Another popular method is the 2:1 rhythm. Take 2 steps (one left and one right) breathing in and one step breathing out. This approach will allow you to increase your oxygen level to 60 breaths/minute and can be more useful if you’re wanting to expand on your intake of breath.

Whichever you choose, it’s best to practice it and make sure it’s best suited to the type of running you do. Learn from it and find whatever works best for your body.

Work on your form

If you’re slouched over and compressing your upper-body, chances are, you’re not taking in as much breath as you could be.

A good way to improve your breathing is to make sure your form is as good as it can be — namely, remember not to slouch!

Keep your posture strong and steady, like having your head aligned with your spine, and you’ll find it easier to take in more oxygen than if you’re form is off-centre and poorly postured.

Don’t forget to warm-up

Warming up your body is of great importance to prevent injuries and ensure you’re active and ready for the gruelling session ahead – but it’s also important to raise your breathing to the level of intensity it’ll have to perform constantly at over the course of your run.

It’s recommended that to get the best out of your breathing, you should try deep breathing exercises. Try some of the following and see what works best for your movement:

  • Rib-stretch breathing

Stand up straight and arch your back as you exhale as much air as you possibly can. As you go to breathe in, make your inhales slow and gradual to take in as much oxygen as you can before you have to exhale again.

  • Numbered breathing

This is where you use numbers to help you stay on track with your breathing. Essentially, you stand up straight, close your eyes and take a big inhale until your lungs are full, before emptying the air with a big exhale. With your eyes closed, picture the number 1 in your head as you take your next inhale, then exhale again. On your next inhale, picture the number 2. Repeat this until you reach the number 8.

  • Alternate nostril breathing

Alternate nostril breathing is believed to help relax the body and mind and reduce anxiety. It consists of breathing in through one nostril and out the other, blocking the pathway by pressing a nostril in with your finger or thumb to close the air passage. Start by breathing in through one nostril then closing the air passage, then breathing out and in through the other. Repeat this for five minutes before finishing with an exhale of the left side.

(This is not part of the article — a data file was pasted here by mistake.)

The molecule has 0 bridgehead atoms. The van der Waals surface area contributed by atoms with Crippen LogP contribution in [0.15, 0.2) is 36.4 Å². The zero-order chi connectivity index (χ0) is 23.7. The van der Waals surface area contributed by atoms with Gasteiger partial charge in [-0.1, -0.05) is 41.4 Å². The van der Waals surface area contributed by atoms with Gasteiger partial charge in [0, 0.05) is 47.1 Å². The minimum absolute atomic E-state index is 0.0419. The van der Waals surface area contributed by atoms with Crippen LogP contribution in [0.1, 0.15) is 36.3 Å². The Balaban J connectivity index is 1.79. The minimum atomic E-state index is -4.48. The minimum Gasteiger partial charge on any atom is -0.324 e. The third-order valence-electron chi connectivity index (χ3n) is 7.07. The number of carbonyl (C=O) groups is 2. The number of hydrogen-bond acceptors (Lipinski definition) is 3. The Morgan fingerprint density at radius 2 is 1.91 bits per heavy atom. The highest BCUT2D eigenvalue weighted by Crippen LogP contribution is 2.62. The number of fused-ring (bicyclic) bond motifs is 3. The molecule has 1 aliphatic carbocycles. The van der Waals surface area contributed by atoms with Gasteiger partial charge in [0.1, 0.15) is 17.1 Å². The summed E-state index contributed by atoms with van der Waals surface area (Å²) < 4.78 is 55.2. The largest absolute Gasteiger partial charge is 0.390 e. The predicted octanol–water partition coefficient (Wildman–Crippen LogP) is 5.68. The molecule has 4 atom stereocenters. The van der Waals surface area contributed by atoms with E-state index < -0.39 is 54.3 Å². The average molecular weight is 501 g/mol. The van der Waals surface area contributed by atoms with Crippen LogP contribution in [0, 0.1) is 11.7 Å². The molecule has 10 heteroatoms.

• Equal breathing

Often used in yoga practices, equal breathing is a relaxer and helps you tune into your body’s natural breathing patterns. Start by taking a big inhale and count to four. Then exhale and again do it to the count of four. Repeat this to set a steady tempo to your breathing.

  • Pursed-lips breathing

Stand or lie down to keep your back straight. Breathe in and allow the air to flow down to your abdomen. As your abs fill with air, purse your lips together (as if you’re slightly pouting or about to blow on a piping hot cup of tea) and breathe out slowly, taking longer to exhale and focus on allowing the air to flow out of your mouth. Repeat this, altering the number of seconds you breathe out for, working up or down, depending on what suits you best.

While practising breathing exercises might not be initially too high on a lot of runner’s to-do lists, repeating the exercises can help better your breath control when running, which in turn, allows for a better focus on your overall performance, and an improvement on your respiratory stamina.